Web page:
As a result of the differences in the electrolyte compositions 72 in the cells 82 in the device 90 as described in the preceding it is impossible to use a single body 76 which is of the same composition as all of the these compositions 72. As a consequence of this the body 76 is replaced in the device or sensor 20 with a small impervious disc 92 indicated by dotted lines which is held in place within the cavity 60 by a pressure sensitive adhesive (not shown) so that a tab 92 on this disc 92 can be used to easily remove the disk 92 in order to permit a specimen or sample to be located within the depression 60.
After such a sample is in place a series of measurements of analyses may be made as previously discussed using the half cell 80 in all of the measurements or determinations and with a different half cell 82 in each. In making such determinations it normally will be necessary to calibrate the sensor 20 in connection with each separate measurement. In all other respects the use of the sensor or device 90 is the same as the use of the sensor or device 20.
|Cited Patent||Filing date||Publication date||Applicant||Title|
|US3357908 *||Feb 7, 1964||Dec 12, 1967||Corning Glass Works||Electrolytic sensor with water diffusion compensation|
|US3707455 *||Jul 15, 1968||Dec 26, 1972||Ibm||Measuring system|
|US4225410 *||Dec 4, 1978||Sep 30, 1980||Technicon Instruments Corporation||Integrated array of electrochemical sensors|
|US4452682 *||Oct 24, 1980||Jun 5, 1984||Hitachi, Ltd.||Apparatus for measuring clinical emergency check items of blood|
|US4654127 *||Nov 27, 1985||Mar 31, 1987||Sentech Medical Corporation||Self-calibrating single-use sensing device for clinical chemistry and method of use|
|US4713165 *||Jul 2, 1986||Dec 15, 1987||Ilex Corporation||Sensor having ion-selective electrodes|
|1||T. S. Ma et al., "Organic Analysis Using Ion-Selective Electrodes", vol. I Methods, pp. 62-136, (1982).|
|2||*||T. S. Ma et al., Organic Analysis Using Ion Selective Electrodes , vol. I Methods, pp. 62 136, (1982).|
|Citing Patent||Filing date||Publication date||Applicant||Title|
|US5325853 *||Sep 2, 1992||Jul 5, 1994||Diametrics Medical, Inc.||Calibration medium containment system|
|US5338435 *||Jun 26, 1992||Aug 16, 1994||Ppg Industries, Inc.||Integrated circuit hydrated sensor apparatus|
|US5421981 *||Nov 5, 1993||Jun 6, 1995||Ppg Industries, Inc.||Electrochemical sensor storage device|
|US5547555 *||Feb 22, 1993||Aug 20, 1996||Ohmicron Technology, Inc.||Electrochemical sensor cartridge|
|US5554268 *||Feb 22, 1995||Sep 10, 1996||Priddy; Richard V.||Disposable sensor for metal analysis|
|US5580441 *||Dec 16, 1994||Dec 3, 1996||Kabushiki Kaisha Toshiba||Method of measuring ion concentration and apparatus therefor|
|US5668302 *||May 24, 1996||Sep 16, 1997||City Technology Limited||Electrochemical gas sensor assembly|
|US6153085 *||Aug 17, 1998||Nov 28, 2000||Stat-Chem, Inc.||Information storage and transmittal for medical diagnostic devices|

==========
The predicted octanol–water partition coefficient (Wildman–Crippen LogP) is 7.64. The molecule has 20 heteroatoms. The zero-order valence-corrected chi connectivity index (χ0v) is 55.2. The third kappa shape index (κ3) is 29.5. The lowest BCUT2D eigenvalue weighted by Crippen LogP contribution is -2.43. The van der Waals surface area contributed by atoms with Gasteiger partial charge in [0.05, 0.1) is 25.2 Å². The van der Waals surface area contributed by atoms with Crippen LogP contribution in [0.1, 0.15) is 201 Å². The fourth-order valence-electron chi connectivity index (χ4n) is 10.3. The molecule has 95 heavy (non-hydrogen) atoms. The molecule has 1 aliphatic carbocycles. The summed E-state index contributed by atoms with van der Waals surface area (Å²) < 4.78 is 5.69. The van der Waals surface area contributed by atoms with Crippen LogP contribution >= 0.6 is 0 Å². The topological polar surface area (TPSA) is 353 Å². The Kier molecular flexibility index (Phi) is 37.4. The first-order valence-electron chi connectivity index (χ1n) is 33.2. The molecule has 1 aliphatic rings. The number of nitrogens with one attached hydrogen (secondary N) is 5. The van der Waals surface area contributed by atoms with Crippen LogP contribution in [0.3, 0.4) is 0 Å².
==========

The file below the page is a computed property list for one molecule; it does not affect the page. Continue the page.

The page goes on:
|US6271920||Dec 18, 1998||Aug 7, 2001||Chromatics Color Sciences International, Inc.||Methods and apparatus for color calibration and verification|
|US6767440 *||Apr 24, 2001||Jul 27, 2004||Roche Diagnostics Corporation||Biosensor|
|US7479211||May 13, 2004||Jan 20, 2009||Roche Diagnostics Operations, Inc.||Biosensor|
|US20030224523 *||May 30, 2002||Dec 4, 2003||Thornberg John Herbert||Cartridge arrangement, fluid analyzer arrangement, and methods|
|US20040144644 *||Apr 24, 2001||Jul 29, 2004||Bhullar Raghbir S.||Biosensor|
|US20040206625 *||May 13, 2004||Oct 21, 2004||Bhullar Raghbir S.||Biosensor|
|US20120193229 *||Aug 2, 2012||Life Safety Distribution Ag||Electrochemical Oxygen Sensor with Internal Barrier to Oxygen Diffusion|
|CN102818831A *||Jan 27, 2012||Dec 12, 2012||生命安全销售股份公司||Electrochemical oxygen sensor with internal barrier to oxygen diffusion|
|WO1994019685A1 *||Feb 18, 1994||Sep 1, 1994||Ohmicron Technology, Inc.||Electrochemical sensor cartridge|
|WO2000009999A1 *||Aug 16, 1999||Feb 24, 2000||Patko Martin J||Information storage and transmittal for medical diagnostic devices|
|WO2000011458A1 *||Aug 16, 1999||Mar 2, 2000||Patko Martin J||Electrochemical sensor for real-time recording of environmental parameters|
|U.S. Classification||204/403.03, 204/416, 204/414, 204/412, 204/403.06, 204/433, 204/415|
|International Classification||G01N27/30, G01N27/28|
|European Classification||G01N27/30G, G01N27/28|
|Oct 31, 1995||REMI||Maintenance fee reminder mailed|
|Mar 24, 1996||REIN||Reinstatement after maintenance fee payment confirmed|
|Jun 4, 1996||FP||Expired due to failure to pay maintenance fee|
Effective date: 19960327
|Sep 25, 1997||FPAY||Fee payment|
Year of fee payment: 4
|Sep 25, 1997||SULP||Surcharge for late payment|
|Jun 25, 1999||AS||Assignment|
Owner name: STAT-CHEM INC., CALIFORNIA
Free format text: ASSIGNMENT OF ASSIGNORS INTEREST;ASSIGNOR:PATKO, MARTIN J.;REEL/FRAME:010043/0994
Effective date: 19990323
|Mar 24, 2000||SULP||Surcharge for late payment|
|Mar 24, 2000||FPAY||Fee payment|
Year of fee payment: 8
|Feb 23, 2006||FPAY||Fee payment|
Year of fee payment: 12
|Feb 23, 2006||SULP||Surcharge for late payment|
|Aug 7, 2006||PRDP||Patent reinstated due to the acceptance of a late maintenance fee|
Effective date: 20060811